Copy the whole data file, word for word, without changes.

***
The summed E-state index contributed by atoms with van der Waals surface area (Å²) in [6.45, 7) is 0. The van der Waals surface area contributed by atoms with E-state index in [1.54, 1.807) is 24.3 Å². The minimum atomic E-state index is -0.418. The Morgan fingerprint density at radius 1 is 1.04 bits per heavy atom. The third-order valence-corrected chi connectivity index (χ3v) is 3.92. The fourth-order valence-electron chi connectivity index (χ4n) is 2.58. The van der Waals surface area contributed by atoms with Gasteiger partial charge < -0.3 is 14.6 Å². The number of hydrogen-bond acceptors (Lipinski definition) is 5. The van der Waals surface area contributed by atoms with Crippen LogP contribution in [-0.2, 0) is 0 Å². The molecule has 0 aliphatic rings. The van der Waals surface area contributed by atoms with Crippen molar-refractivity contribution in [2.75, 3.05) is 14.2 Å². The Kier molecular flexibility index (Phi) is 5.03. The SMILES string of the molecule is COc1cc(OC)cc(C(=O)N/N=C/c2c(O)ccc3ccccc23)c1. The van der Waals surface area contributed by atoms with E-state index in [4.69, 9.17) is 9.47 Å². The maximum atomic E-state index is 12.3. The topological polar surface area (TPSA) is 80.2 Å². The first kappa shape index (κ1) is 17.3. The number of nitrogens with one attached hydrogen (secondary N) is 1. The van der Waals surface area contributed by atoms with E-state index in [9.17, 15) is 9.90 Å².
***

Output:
The summed E-state index contributed by atoms with van der Waals surface area (Å²) in [6.45, 7) is 0. The van der Waals surface area contributed by atoms with E-state index in [1.54, 1.807) is 24.3 Å². The minimum atomic E-state index is -0.418. The Morgan fingerprint density at radius 1 is 1.04 bits per heavy atom. The third-order valence-corrected chi connectivity index (χ3v) is 3.92. The fourth-order valence-electron chi connectivity index (χ4n) is 2.58. The van der Waals surface area contributed by atoms with Gasteiger partial charge < -0.3 is 14.6 Å². The number of hydrogen-bond acceptors (Lipinski definition) is 5. The van der Waals surface area contributed by atoms with Crippen LogP contribution in [-0.2, 0) is 0 Å². The molecule has 0 aliphatic rings. The van der Waals surface area contributed by atoms with Crippen molar-refractivity contribution in [2.75, 3.05) is 14.2 Å². The Kier molecular flexibility index (Phi) is 5.03. The SMILES string of the molecule is COc1cc(OC)cc(C(=O)N/N=C/c2c(O)ccc3ccccc23)c1. The van der Waals surface area contributed by atoms with E-state index in [4.69, 9.17) is 9.47 Å². The maximum atomic E-state index is 12.3. The topological polar surface area (TPSA) is 80.2 Å². The first kappa shape index (κ1) is 17.3. The number of nitrogens with one attached hydrogen (secondary N) is 1. The van der Waals surface area contributed by atoms with E-state index in [9.17, 15) is 9.90 Å².